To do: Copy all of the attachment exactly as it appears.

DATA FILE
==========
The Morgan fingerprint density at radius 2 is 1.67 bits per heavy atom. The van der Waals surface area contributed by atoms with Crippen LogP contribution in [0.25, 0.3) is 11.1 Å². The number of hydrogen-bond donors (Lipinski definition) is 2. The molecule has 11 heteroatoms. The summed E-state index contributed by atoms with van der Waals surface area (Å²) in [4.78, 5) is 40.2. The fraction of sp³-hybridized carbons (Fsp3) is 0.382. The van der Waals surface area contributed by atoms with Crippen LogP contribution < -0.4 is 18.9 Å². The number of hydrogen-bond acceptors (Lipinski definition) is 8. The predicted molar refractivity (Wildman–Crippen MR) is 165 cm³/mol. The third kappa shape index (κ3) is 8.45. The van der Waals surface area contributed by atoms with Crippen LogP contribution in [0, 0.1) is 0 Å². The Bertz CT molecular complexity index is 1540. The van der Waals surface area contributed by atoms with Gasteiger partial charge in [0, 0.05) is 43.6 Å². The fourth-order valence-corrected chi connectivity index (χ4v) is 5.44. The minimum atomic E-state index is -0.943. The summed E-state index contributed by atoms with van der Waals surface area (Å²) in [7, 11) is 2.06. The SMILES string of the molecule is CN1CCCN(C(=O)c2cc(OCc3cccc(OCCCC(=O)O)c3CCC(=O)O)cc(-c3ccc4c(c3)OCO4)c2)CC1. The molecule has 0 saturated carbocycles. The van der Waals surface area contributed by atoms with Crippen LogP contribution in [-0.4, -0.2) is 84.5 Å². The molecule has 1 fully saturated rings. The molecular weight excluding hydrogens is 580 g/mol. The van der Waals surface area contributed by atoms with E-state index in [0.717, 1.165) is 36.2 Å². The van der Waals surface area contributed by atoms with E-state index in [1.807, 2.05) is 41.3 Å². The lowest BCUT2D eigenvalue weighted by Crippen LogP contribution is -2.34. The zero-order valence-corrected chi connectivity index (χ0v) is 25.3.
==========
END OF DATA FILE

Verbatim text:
The Morgan fingerprint density at radius 2 is 1.67 bits per heavy atom. The van der Waals surface area contributed by atoms with Crippen LogP contribution in [0.25, 0.3) is 11.1 Å². The number of hydrogen-bond donors (Lipinski definition) is 2. The molecule has 11 heteroatoms. The summed E-state index contributed by atoms with van der Waals surface area (Å²) in [4.78, 5) is 40.2. The fraction of sp³-hybridized carbons (Fsp3) is 0.382. The van der Waals surface area contributed by atoms with Crippen LogP contribution < -0.4 is 18.9 Å². The number of hydrogen-bond acceptors (Lipinski definition) is 8. The predicted molar refractivity (Wildman–Crippen MR) is 165 cm³/mol. The third kappa shape index (κ3) is 8.45. The van der Waals surface area contributed by atoms with Crippen LogP contribution in [0, 0.1) is 0 Å². The Bertz CT molecular complexity index is 1540. The van der Waals surface area contributed by atoms with Gasteiger partial charge in [0, 0.05) is 43.6 Å². The fourth-order valence-corrected chi connectivity index (χ4v) is 5.44. The minimum atomic E-state index is -0.943. The summed E-state index contributed by atoms with van der Waals surface area (Å²) in [7, 11) is 2.06. The SMILES string of the molecule is CN1CCCN(C(=O)c2cc(OCc3cccc(OCCCC(=O)O)c3CCC(=O)O)cc(-c3ccc4c(c3)OCO4)c2)CC1. The molecule has 0 saturated carbocycles. The van der Waals surface area contributed by atoms with Crippen LogP contribution in [-0.4, -0.2) is 84.5 Å². The molecule has 1 fully saturated rings. The molecular weight excluding hydrogens is 580 g/mol. The van der Waals surface area contributed by atoms with E-state index in [0.717, 1.165) is 36.2 Å². The van der Waals surface area contributed by atoms with E-state index in [1.807, 2.05) is 41.3 Å². The lowest BCUT2D eigenvalue weighted by Crippen LogP contribution is -2.34. The zero-order valence-corrected chi connectivity index (χ0v) is 25.3.